The 9 Greatest Body Language Tips for Presentations

If you’re getting ready for a public speaking
event or a presentation, understanding body language is key in setting a tone that will
resonate with your audience. Hey guys welcome to Ideas Made Easy. Every week we share with
you creative business ideas that you can use to revolutionize your industry. We’ve broken
down the hidden meanings behind the different forms of body language, so check them out.
Talking with your hands needs to be secondary to your speaking. Standing completely still
will make you seem boring but waving your arms around too much will distract your audience.
Hey Alex, how was your weekend? My weekend? Well I tried to go to sleep early but then
I kept waking up to the sound of construction you know? So then I went fishing and I caught
this gigantic fish. Uh ok. Oh, sorry. So anyway, this fish was huge! Here’s what you can do.
Keep your hands open and palms facing your audience. This will make you appear inviting
and let them see you in a more welcoming light. Don’t put your hands in your pockets or behind
your back. Hiding your hands gives off the impression that you are nervous and have something
to hide. Never raise your arms above your shoulder height. Raising your arms high above
your head makes you look like you’re overcompensating for the topic you’re presenting. Having good
posture will make you appear more alert and respected by your audience. That includes
standing up straight, limiting the amount of fidgeting and always facing the crowd.
Hey, I just finished sketching up our new website layout. Do you want to take a look
at it? Sure, why not? I can come back later if you’re not up for it. No, no it’s fine.
Are you sure? Yea, I’m brimming with energy. You know what, I’m just gonna come back. Here’s
what you can do. Never turn your back to the audience. Your presentation will seem a lot
less personal if the audience feels like you aren’t speaking to them. When you start to
feel nervous, breathe. Getting nervous can lead to fidgeting and fidgeting during your
presentation will make you look like you don’t know what you’re talking about. Stand up straight
and hold your head high. Imagine you’re being held at the top of your head by an invisible
string so that you are always standing tall. Making eye contact with your audience allows
you to add an extra level of depth to your presentation. It brings you down to the audience’s
level and allows you to address them personally. So uh, what did you guys think of that panel?
Yea, I heard it was really great. Yea it was, it was really interesting. That’s really interesting.
Uh, ok well I gotta get going. It’s so hard to speak to people sometimes. No, it’s easy.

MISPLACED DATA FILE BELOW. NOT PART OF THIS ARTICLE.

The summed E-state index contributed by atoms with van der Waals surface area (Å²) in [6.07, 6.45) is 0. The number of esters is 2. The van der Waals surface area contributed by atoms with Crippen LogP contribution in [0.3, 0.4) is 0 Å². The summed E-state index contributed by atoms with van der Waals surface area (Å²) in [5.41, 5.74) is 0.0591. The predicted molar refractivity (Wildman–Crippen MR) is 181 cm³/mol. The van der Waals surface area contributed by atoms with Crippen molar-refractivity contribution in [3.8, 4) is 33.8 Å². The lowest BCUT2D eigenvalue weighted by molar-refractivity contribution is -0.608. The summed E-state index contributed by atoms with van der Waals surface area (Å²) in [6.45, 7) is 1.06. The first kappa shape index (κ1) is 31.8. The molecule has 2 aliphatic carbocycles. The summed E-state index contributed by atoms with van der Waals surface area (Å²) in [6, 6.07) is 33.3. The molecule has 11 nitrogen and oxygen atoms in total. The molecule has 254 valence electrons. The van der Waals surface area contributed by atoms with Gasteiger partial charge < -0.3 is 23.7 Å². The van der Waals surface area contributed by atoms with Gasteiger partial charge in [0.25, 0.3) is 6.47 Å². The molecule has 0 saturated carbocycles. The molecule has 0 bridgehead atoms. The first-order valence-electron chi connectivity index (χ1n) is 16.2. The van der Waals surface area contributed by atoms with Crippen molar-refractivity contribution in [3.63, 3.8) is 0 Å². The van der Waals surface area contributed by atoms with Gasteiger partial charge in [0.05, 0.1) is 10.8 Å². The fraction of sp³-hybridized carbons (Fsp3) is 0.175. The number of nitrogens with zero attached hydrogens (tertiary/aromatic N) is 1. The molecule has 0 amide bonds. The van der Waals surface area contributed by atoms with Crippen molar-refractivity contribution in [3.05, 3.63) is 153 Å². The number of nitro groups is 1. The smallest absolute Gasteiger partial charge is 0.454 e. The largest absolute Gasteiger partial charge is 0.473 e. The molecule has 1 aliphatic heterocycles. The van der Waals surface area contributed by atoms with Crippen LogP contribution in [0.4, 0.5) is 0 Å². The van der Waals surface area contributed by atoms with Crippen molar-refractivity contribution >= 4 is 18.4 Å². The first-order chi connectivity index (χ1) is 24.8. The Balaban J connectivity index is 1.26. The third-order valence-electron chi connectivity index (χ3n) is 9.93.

Just look at them straight in the eye. Straight in the eye? Like, like this? Straight in the
eye when you’re speaking to them? Uh, yea um. Ok bye. Bye. Here’s what you can do. Don’t
always be the first to break eye contact. Looking away too soon can make you appear
shy so try to hold eye contact for at least 5 seconds at a time before looking away. Refrain
from staring at someone too long. Long eye contact is good but staring at long after
they look away is creepy. When a person breaks eye contact take that as a sign that it’s
safe you to do to as well. Make eye contact with everyone when talking to a group. Focusing
on one person will leave everyone else ignored so try to look at someone new every time you
start a new sentence. If you enjoyed this video, make sure to share it with all of your
friends and co-workers. Today’s challenge question is “What is one thing you want to
improve about your body language?”. Hop on over to the GetCourse blog where the real
discussion happens and leave your comments for us there. Want more tips on the lighter
side of business? Make sure to subscribe to the channel because we make new videos every
Friday. Thank you guys so much for watching. I’ll catch you guys next week, see ya later.

7 Replies to “The 9 Greatest Body Language Tips for Presentations

  1. Joshua Rodriguez; Sorry, but you talk funny. Before you teach others, you go and learn how to fix the strange movements you do with your lips.
    Avinoam Hadas

  2. I love the examples of poor body language. Even though they are exaggerated, I like how it points out what not to do.

    Also, a multi-cultural cast! How wonderful. I want my teaching materials to be reflective of my student body. The mostly-white-casts of every other video out there are very disappointing.

  3. Thank you Joshua Rodriguez for your public speaking tips. I am sure many people can benefit from your sincere help.

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